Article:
Last summer, United States Synchronized Swimming announced Lichter-Witter as the assistant coach for the U.S. National Team that would compete at the Summer Olympic Games in Greece the following year. That meant Lichter-Witter would spend the majority of the 2004 season training with the Olympic Team in California and Colorado and Vargo-Brown would be filling her shoes at Ohio State.

“I was very happy for her,” Vargo-Brown said. “I knew it was a goal that she really wanted. It was a big deal for her. Having a personal friendship with her, I was very excited.

“It is unbelievable for the program. There are all kinds of things that come into play. I knew she could bring back information to the program that could only help us. If we can start doing what the Olympians are doing, that would be great.”

Vargo-Brown was anxious to know how things were going to play out.

Volunteer coach Annemarie Lichter moved up to function in Vargo-Brown’s role while former Buckeye Suzanna Hyatt (2000-03), who was serving as the team’s manager, moved up to Lichter’s spot. Another former Ohio State student-athlete, Victoria Bowen (2000-03), who was working on her undergraduate degree, also was around to help.

“Everyone just stepped it up a little bit,” Vargo-Brown said. “It was all people comfortable working with the program. Linda did a very good job of making sure everyone was ready to move into place. She is the kind of person who knows that when there is something that is going to happen she wants to be prepared. She doesn’t want to leave anybody hanging. Everything was handled very smoothly.”

The Buckeyes, under the guidance of Vargo-Brown, headed north to Ann Arbor, Mich., for the 2004 Collegiate National Championships.

“When we walked in, I think every single person was ready,” Vargo-Brown said. “I really do believe that. We had our homework done and we had everything ready to go. We talked a lot about not being able to control the outcome and all we could do was give our best. That started with the coaching staff and carried all the way down the roster. Everybody just wanted to get out there and do what they worked so hard for. They wanted to do well for themselves, for Ohio State, for the coaching staff and for Linda.”

After the semifinals were over on Friday night, the Ohio State squad realized that if every score were to stay the same during the finals on Saturday, the Buckeyes would finish second to Stanford. The Buckeyes were confident. The squad went above and beyond what they needed to accomplish, winning three events in the finals.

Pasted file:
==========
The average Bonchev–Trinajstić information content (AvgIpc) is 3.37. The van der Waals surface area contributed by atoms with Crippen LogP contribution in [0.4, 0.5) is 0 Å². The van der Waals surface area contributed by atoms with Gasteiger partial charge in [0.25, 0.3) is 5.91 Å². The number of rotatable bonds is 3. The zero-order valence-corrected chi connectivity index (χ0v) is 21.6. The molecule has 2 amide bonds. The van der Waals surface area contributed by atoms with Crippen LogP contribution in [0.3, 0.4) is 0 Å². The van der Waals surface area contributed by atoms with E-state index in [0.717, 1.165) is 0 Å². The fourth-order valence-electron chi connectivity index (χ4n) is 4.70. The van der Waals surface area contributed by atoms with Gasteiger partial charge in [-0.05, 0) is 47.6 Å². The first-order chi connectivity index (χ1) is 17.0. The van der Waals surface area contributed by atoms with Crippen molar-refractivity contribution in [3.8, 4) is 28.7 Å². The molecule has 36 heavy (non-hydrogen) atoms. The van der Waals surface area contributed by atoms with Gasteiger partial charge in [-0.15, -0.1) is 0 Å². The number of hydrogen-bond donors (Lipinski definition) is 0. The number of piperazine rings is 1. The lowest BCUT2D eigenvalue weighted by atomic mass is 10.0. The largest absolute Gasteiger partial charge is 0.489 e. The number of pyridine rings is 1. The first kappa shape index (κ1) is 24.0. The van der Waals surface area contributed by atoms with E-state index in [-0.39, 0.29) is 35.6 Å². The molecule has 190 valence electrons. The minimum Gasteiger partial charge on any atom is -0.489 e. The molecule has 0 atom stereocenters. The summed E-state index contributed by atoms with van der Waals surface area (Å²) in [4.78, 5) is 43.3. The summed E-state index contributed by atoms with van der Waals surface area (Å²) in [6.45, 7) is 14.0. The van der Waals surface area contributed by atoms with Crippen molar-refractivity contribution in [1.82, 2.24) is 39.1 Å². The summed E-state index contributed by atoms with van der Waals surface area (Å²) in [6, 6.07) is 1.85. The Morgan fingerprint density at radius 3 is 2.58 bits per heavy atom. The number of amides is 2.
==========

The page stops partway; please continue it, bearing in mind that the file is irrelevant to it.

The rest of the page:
For her coaching efforts, Vargo-Brown was recognized as the 2004 Colligate Coach of the Year. She was presented with the honor at an awards ceremony following competition by the previous winner, Lichter-Witter.

“The award was nice,” Vargo-Brown said. “As an assistant coach, sometimes it feels like you don’t get the glory, which is obviously okay with me, because I am still here and working hard. That is not what motivates me. I just feel blessed that I was in the right place at the right time. It was a great honor and I was thrilled to get it.”

Set to begin her 14th year with the Buckeyes when they return to the pool in the fall, Vargo-Brown knows it will take a lot of work to keep the winning tradition going.

“You just have to keep looking forward,” Vargo-Brown said. “You know the past is behind you, but it just keeps pushing you on.”

Meanwhile, Vargo-Brown will continue to teach new Buckeyes the many traditions of Ohio State synchronized swimming.

“There is a joke going around the team that the longest of Ohio State synchronized swimming tradition is me,” Vargo-Brown said. “It’s kind of funny, but pretty soon I think it might be true. The main thing I have tried to do, still being part of the program, is to tell the story. I have always felt tradition has added depth to the program. They don’t think it’s just about them. They know it’s about everything that has come before them that it is still going to be here when they leave.”